Transmissible cancers in dogs and Tasmanian devils

Figure 1.

The Tasmanian devil, the world’s largest marsupial carnivore, is facing possible extinction in the wild due to a transmissible facial cancer known as Tasmanian devil facial tumour disease (DFTD) (Figure 1). DFTD is spread when living cancer cells are spread between animals by biting. In DFTD, the living cancer cell itself is the infectious agent of disease and it remains unclear why these cancer cells are not detected and rejected by the devil’s immune system. The distressing plight of the Tasmanian devil has drawn attention to the existence of transmissible cancers, parasitic cancers spread by the transfer of living cancer cells between hosts. However, it remains a surprisingly little-known fact that the only other transmissible cancer that bears any resemblance to DFTD is a dog cancer that is right under our noses here in Australia.

Canine transmissible venereal tumour (CTVT) is one of the world’s most remarkable cancers. It is a transmissible cancer that affects dogs worldwide. Usually spread during coitus, the disease is most prevalent in areas with large numbers of free-roaming sexually active dogs. The tumour affects both male and female animals, and appears to affect dogs of any breed. CTVT generally manifests itself in the appearance of tumours in and around the genital area, often at the base of the penis in males and in the vulva of females. Starting as small shiny pink/grey lesions, the tumours can progress to become very large and multi-lobulated (Figure 2). The tumour may aggressively invade surrounding tissues and become ulcerated and secondarily infected. However, a combination of surgical debulking and chemotherapy (using vincristine) is often curative.

Figure 2

Genetic studies have provided strong evidence that CTVT is in fact one living cancer cell line that has spread worldwide with dogs. Thus all CTVT tumours are derived from a single original tumour that arose once and has been transmitted through the dog population as a clone. The tumour itself bears closest genetic resemblance to wolves, suggesting that this tumour may have first arisen in a wolf before hitch-hiking its way into dogs through sexual contact. Genetic evidence suggests that the tumour may in fact be quite old, and that the original wolf that gave rise to the tumour may have even lived thousands of years ago. CTVT is by far the oldest known continuously growing cancer in the world.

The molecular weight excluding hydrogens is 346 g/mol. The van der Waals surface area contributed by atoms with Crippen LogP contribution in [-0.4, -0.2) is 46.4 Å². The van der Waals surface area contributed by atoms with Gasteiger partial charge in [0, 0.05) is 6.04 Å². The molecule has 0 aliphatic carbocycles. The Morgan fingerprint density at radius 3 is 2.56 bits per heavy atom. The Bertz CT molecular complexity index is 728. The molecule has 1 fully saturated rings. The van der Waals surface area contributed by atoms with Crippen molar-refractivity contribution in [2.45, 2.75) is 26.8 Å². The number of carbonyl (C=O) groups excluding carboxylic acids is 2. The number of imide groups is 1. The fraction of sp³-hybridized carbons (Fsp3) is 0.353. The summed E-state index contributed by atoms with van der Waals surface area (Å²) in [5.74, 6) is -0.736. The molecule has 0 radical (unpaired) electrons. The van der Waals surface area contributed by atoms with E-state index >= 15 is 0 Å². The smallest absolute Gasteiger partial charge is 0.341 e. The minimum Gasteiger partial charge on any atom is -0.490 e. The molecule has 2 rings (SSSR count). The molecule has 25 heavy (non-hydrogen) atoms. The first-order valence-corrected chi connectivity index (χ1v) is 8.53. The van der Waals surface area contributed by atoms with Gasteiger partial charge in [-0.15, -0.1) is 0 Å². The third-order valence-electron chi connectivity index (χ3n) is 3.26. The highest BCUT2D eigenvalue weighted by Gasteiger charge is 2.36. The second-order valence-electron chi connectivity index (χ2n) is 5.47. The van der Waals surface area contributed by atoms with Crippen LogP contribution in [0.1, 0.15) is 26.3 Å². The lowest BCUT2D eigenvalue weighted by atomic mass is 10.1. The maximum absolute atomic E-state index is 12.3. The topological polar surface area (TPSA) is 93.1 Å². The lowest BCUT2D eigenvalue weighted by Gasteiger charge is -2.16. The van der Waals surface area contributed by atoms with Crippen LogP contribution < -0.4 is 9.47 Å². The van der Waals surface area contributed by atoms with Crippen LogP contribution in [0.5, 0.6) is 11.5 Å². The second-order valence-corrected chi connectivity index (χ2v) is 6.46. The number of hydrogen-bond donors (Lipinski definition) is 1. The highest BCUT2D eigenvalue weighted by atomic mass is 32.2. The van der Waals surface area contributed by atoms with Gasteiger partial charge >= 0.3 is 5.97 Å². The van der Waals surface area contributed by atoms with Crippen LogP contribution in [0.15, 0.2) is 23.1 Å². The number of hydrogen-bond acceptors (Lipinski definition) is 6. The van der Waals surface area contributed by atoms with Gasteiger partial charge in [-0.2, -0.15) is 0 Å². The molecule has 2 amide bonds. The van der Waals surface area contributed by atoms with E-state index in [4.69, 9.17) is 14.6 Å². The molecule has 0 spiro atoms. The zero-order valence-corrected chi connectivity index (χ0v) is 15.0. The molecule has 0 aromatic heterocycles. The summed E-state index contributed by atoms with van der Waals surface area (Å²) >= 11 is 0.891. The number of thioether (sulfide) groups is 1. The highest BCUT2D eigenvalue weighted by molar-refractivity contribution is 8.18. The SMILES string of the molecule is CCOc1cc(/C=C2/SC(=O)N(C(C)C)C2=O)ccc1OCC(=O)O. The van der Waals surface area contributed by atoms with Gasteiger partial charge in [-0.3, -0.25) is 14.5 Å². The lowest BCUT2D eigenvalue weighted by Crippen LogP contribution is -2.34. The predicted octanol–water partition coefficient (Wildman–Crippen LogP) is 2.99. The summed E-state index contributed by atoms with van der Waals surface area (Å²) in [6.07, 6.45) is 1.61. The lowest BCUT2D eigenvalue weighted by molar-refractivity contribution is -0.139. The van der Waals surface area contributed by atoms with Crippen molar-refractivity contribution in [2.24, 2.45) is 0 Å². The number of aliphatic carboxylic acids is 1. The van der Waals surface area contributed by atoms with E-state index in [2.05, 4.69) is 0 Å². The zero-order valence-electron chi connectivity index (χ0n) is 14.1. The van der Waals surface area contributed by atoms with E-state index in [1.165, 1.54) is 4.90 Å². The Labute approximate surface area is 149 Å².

Although the CTVT research literature stretches back more than one hundred years, we still understand surprisingly little about this disease and how it evades its host’s immune system. It is important to understand this disease not only because it is one of the most interesting veterinary cancers, but also because it may harbour clues which could help us to save the Tasmanian devil. Why, for instance, is CTVT so responsive to chemotherapy in contrast to DFTD which appears to be completely unresponsive?

My research is aimed at using modern genetic techniques to understand the origin and evolution of transmissible cancers. By comparing and contrasting DFTD and CTVT tumours collected from different locations and from different hosts, I hope to understand the genetic mutations that caused these cancers, and to use genetic variations between tumours to understand the spread and evolution of the tumours. I am currently collecting and analysing the genetic profiles of CTVT tumours from many different countries around the world. Ultimately, I hope that the work may help us to find ways to help the Tasmanian devil to combat DFTD.

CTVT is present in Australia, and appears to be particularly prevalent in remote indigenous communities. With the help of fantastic veterinary collaborators from AMRRIC (Animal Management in Rural and Remote Indigenous Communities), we have been building up an epidemiological map of the prevalence of CTVT in Australia (Figure 3). Please get in touch with me (elizabeth.murchison@sanger.ac.uk) if you have seen CTVT in your clinic or region; this information would be very useful for us to understand CTVT disease dynamics.

ELIZABETH MURCHISON